How To Spend A Weekend In Western Sydney

11 October 2015
Read Time: 4.1 mins

Like many of my friends and colleagues, I moved to Sydney as an adult, leaving behind a much smaller town and embracing what was, by comparison, a bustling metropolis.

But most of those who grew up in Sydney did so in the suburbs, which cover a massive 12,000 square kilometres and stretch from the Blue Mountains to the ocean.

The regions to the north, south and west of central Sydney each have distinctive identities, with western Sydney being the most populous (about 1.6 million residents) and, by many measures, the most diverse.

 Sydney stretches far and wide, all the way to Australia's coast

On a recent weekend, my boyfriend and I decided to explore the area for the first time.

We discovered a region bursting with attractions and primed for interstate and international visitors. Western Sydney is connected to the inner city by efficient trains and well-maintained roads, and if you avoid peak commuting times it is possible to move around fairly quickly.

The hotels are decent, and considerably cheaper than their CBD counterparts, and the restaurant scene is thriving. Families are particularly well looked after, especially those with a sporty bent. And if you’re keen on experiencing more of New South Wales, basing yourself in western Sydney gives you easy access to the Blue Mountains.


6pm – Check in at Atura Blacktown hotel

After an easy 40-minute train trip from Central Station to Blacktown (about $5 one way with the Opal smartcard), we catch a taxi (about $20) to western Sydney’s newest hotel, the Atura Blacktown.

The property, set in bushland, is part of a cluster of attractions that also includes the Wet ‘n’ Wild waterpark and the 19th-century Cricketers Arms pub.

It’s a sleek but welcoming hotel with an open-plan lobby that incorporates an in-house restaurant and a comfy lounge area.

Upstairs, we quickly warm to our modern guestroom, which features reliable, free Wi-Fi, free movies on a large wall-mounted TV, and in the bathroom Malin+Goetz toiletries.

 The pool at the Atura in Blacktown – a sleek, welcoming hotel (Image: Dan Stapleton/The Guardian)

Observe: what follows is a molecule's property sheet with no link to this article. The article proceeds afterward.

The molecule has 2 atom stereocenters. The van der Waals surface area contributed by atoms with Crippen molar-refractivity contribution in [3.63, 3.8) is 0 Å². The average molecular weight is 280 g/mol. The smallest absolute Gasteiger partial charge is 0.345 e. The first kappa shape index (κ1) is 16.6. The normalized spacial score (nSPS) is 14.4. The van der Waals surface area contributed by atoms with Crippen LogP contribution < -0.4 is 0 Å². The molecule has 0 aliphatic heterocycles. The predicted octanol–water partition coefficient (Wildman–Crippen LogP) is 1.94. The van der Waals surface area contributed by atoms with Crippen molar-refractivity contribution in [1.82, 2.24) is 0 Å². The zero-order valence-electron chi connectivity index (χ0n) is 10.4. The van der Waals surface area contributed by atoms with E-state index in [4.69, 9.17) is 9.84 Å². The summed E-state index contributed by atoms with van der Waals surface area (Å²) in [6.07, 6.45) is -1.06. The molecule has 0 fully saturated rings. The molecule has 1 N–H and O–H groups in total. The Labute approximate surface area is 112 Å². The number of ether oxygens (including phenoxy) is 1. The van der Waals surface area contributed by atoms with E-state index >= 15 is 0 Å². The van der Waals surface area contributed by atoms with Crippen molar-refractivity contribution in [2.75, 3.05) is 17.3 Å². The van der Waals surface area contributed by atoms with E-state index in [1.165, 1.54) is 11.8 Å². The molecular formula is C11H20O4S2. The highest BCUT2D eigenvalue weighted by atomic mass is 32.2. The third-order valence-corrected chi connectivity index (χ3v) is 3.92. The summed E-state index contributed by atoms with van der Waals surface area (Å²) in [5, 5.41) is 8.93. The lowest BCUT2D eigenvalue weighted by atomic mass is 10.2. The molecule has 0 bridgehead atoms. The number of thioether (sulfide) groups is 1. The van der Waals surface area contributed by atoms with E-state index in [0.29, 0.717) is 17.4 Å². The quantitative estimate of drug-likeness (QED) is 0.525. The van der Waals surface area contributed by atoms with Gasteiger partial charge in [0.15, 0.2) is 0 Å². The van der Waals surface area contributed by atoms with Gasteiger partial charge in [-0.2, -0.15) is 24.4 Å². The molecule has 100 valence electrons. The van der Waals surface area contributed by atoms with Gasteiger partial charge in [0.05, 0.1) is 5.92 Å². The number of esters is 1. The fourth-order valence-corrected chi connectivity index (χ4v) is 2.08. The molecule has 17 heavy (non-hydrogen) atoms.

8pm – Dinner and a drive-in movie

The hotel’s Roadhouse Bar and Grill has an upscale menu, but a casual ambience, with an open kitchen and families seated at several tables.

We’ve been told not to fill up on dinner (we have plans for later), so we reluctantly leave our tender scotch fillet and expertly pan-fried barramundi unfinished.

At the reception, we pick up keys to the hotel’s white Cadillac, which is parked out front, and drive around the corner to the Skyline Drive-In.

Coming here is a rite of passage for western Sydney teenagers, and as we lean back on the Caddy’s leather seats, slurping malt shakes and watching a foul-mouthed Amy Schumer on-screen, we feel an adolescent rush ourselves.

 A cadillac is a perfect perch for the drive-in (Image: Dan Stapleton/The Guardian)

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9am – Faith and feasting in Bonnyrigg

A friend who lives nearby meets us at the hotel, and the three of us drive to the suburb of Bonnyrigg. It’s without a big shopping centre or major recreational facilities, but there’s still plenty to see.

A non-profit group called Taste runs what it calls “cultural food tours” of the area, focusing on the ways that cuisine and religion interact.

We visit Bibbys Place, a cul de sac where a Turkish mosque, a Presbyterian church, and a Laotian Buddhist temple were built side by side in the 1990s. Speaking with the leaders of each venue, we hear how Bonnyrigg’s religious groups decided to band together and share facilities.